Our alums weigh in on how their degrees gave them the right toolkit to advance their careers and drive real-world solutions to the world’s problems
Standing at the edge of the Pacific, with the entire world ahead of us. The UC San Diego School of Global Policy and Strategy (GPS) is where urgency meets momentum, and where collaboration drives solutions.
From here, you can make an impact anywhere. And that’s exactly what our alumni are doing.
Take Rachel Lietzow, who earned the Master of Chinese Economic and Political Affairs (MCEPA) degree in 2021.
“I made up my mind to enroll at GPS after professors Barry Naughton and Victor Shih set aside time to chat with me one-on-one about my decision,” Lietzow, who now works as a China research analyst at Rhodium Group, said. “Seeing that they cared so much about even just a potential MCEPA student, I knew that the mentorship in such a tightly knit program would provide a valuable graduate experience.”
The goal of anyone looking to enter our master’s programs is to gain the skills that will help take their careers to the next level — and as Jamal Russell Black ’16 found, it’s all right here.
“I knew I wanted to attend a world-class institution for my master’s degree and was torn between a few different universities. GPS — with its amazing faculty, location, alumni network, and curriculum — was really impressive,” Russell Black said. “What set the school apart, however, was its merit scholarship. As a recipient, it put me in the position to receive a globally recognized education without the financial burden, instability, and pressure I had experienced throughout my life.”
And thanks to the training he received at GPS, Russell Black now works as a senior officer in climate economics at the San Diego Regional Policy and Innovation Center.
How our quantitative focus sets us apart
A common thread among all of our alumni is our programs’ focus on data-driven research and statistical analysis.
“The quantitative and qualitative analytical skills I developed throughout the classes at GPS, along with the connections forged with peers and alumni, helped set my career path toward harnessing the potential of data and technological progress for the good of humanity and the planet,” said Karla Yee Amezaga, a Master of International Affairs (MIA) ’16 graduate, who now works as a lead in data policy at the World Economic Forum.
Brien Beattie ’08, who holds the position of Deputy Assistant Secretary for Economic Security at the U.S. Department of Homeland Security, said that while considering graduate programs, he found that many public policy or international affairs graduate programs on the East Coast tend to have political focus.
“I looked at the landscape of master’s programs, and GPS was the only school that provided a focus on the Pacific Rim and required coursework in economics and quantitative methods,” Beattie explained. “I was not a math or economics person, so I thought that would challenge me while also preparing me to study the Asia-Pacific.”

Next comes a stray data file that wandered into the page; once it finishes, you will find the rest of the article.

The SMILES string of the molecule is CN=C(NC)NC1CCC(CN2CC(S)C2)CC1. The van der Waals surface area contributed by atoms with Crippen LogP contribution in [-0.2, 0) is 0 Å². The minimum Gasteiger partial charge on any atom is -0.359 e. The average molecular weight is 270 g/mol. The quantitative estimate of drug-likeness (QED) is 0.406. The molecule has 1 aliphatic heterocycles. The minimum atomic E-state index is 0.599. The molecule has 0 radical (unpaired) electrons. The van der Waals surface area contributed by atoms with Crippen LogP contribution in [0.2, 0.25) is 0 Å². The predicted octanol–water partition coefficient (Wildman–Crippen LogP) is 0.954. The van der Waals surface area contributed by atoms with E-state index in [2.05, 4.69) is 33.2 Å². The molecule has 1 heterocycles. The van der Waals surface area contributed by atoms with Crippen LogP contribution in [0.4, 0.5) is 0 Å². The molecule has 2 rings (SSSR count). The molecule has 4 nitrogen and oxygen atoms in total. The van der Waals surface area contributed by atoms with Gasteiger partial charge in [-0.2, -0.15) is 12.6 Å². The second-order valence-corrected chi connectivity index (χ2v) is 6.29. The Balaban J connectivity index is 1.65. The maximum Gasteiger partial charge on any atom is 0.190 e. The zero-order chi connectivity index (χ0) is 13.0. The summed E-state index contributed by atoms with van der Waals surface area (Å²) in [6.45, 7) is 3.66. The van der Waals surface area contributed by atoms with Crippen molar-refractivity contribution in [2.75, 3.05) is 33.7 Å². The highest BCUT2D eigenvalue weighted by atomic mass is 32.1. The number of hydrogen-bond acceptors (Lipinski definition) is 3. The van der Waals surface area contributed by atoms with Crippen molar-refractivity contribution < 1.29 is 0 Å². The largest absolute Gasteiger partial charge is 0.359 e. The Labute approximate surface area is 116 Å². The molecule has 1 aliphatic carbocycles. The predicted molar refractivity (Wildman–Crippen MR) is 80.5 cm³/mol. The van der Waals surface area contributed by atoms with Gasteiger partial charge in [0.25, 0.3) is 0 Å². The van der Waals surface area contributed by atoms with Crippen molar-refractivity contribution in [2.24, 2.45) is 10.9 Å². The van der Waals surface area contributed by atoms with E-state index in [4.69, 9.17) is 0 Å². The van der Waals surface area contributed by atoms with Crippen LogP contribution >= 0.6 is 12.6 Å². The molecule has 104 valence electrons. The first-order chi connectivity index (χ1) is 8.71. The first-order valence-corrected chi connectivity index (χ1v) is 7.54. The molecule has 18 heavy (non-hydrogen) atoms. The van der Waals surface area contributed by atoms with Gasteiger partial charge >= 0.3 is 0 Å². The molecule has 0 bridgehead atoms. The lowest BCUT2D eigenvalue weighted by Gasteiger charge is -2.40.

Similarly, Jeff Arkin ’99 said the training he received at GPS aids him daily in his role as Director of Federal Budget and Intergovernmental Issues in the Government Accountability Office (GAO).
“GPS really provided me with the analytical skills needed to conduct GAO work, both in terms of quantitative and qualitative analysis, as well as writing about complex policy topics in a concise and direct way,” Arkin said. “Also, given that almost everything we do at GAO is in a group setting – in project teams – the collaborative nature of many GPS class assignments really helped prepare me for the GAO work environment.”
Luke Sanford, who earned his Ph.D. in political science and international affairs from GPS in 2021 and now is an assistant professor at the Yale School of the Environment, said the quantitative emphasis at GPS is what drew him to the school.
“I studied political science in undergrad, but it lacked that quantitative component — this factored into my graduate school search and led me to GPS,” Sanford said.
Learn more about our programs
Whatever is driving you, you want to leave the world a better place for future generations.
And alumni like Joe Bettles — who earned the Master of Public Policy (MPP) degree in 2021 and now works at the Mærsk Mc-Kinney Møller Center for Zero Carbon Shipping in Copenhagen, Denmark — are already on the path to shaping that better world.
“I learned so much from GPS and am so thrilled to be taking the skills I learned out into the real world to try and make a difference,” Bettles said. “In my job, I am using the same skill of working with a global problem that has a wide range of sources and an even larger range of solutions. I’m looking for specific actionable questions that can be answered.”
And for those who are driven to solve these complex issues, the search for solutions starts here. Schedule a meeting with our admissions experts today to see if GPS may be the right fit for you.